Skip to main content

Exhibition project representing Taiwan makes debut at Venice Architecture Biennale

  • Date:2023-05-20~2023-11-26
Exhibition project representing Taiwan makes debut at Venice Architecture Biennale

Organized by the National Taiwan Museum of Fine Arts (NTMoFA), a project titled "Diachronic Apparatuses of Taiwan – Architecture as on-going details within landscape," curated by a team from the Department of Architecture of TungHai University for the 18th International Architecture Exhibition, will be exhibited at Palazzo delle Prigioni in Venice, Italy from May 20 to November 26.

The project, with an aim to initiate a dialogue between synthetic and real ground, and to relearn from the countryside, responds to the theme "The Laboratory of the Future" of the 18th International Architecture Exhibition. The curatorial team thinks that people might need to reassemble the things that have been forgotten with the advancement of time; the team revisited Taiwan's mountains and seas to look for the genuine daily life that nurtures the future.

For the project, the curatorial team focuses on the sectional view of agricultural landscapes at different altitudes, discovering their "modified" aspects. Whether it is oyster farms, greenhouses, or tea plantations in Taiwan, they can all be considered humanity's tectonic responses to the environment. By discussing the conflict and reconciliation between humankind and nature, the curatorial team discovers possible measures for addressing the future development of Taiwanese architecture.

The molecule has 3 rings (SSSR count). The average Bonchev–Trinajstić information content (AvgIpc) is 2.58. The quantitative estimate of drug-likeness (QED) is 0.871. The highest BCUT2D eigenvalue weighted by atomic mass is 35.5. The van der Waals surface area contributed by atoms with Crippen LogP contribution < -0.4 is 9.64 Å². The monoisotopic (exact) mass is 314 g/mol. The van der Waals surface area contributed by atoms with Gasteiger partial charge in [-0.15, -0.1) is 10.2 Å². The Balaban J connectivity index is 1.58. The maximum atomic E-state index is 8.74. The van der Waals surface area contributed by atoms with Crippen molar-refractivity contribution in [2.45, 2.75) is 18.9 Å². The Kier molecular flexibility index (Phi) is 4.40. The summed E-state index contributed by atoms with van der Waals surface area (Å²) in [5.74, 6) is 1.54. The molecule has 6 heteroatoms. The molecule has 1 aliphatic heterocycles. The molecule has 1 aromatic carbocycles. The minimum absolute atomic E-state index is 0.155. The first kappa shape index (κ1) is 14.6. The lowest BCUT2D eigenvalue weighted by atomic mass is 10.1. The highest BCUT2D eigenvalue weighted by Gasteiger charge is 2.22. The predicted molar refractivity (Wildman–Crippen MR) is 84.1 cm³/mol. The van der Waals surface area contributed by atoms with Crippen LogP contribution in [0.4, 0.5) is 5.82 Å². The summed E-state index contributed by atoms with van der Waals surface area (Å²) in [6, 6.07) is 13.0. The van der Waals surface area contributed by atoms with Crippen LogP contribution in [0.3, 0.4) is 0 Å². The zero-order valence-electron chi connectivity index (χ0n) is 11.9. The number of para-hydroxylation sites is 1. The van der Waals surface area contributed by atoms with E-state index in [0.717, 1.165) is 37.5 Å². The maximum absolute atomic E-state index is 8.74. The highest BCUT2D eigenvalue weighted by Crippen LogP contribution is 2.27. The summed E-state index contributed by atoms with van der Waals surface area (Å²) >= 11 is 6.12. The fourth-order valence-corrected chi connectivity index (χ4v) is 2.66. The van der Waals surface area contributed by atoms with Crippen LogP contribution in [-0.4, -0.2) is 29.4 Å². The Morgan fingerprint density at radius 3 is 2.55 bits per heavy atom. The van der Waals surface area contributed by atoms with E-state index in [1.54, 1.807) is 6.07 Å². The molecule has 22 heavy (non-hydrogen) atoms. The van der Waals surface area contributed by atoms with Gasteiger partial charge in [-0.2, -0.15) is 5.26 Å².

In addition to integrating with the architectural education scene at TungHai University, the team adopted the form of a "Teaching Alliance" for the first time and invited National Cheng Kung University, Tamkang University, Feng Chia University, and Chung Yuan Christian University to participate and add dynamics to the project.

At the Taiwan pavilion, the curatorial team will divide the interior into four exhibition areas and recorded audio and video will also be played in the exhibition space, with the sounds of Taiwan’s natural environment.

(Photo courtesy of National Taiwan Museum of Fine Art)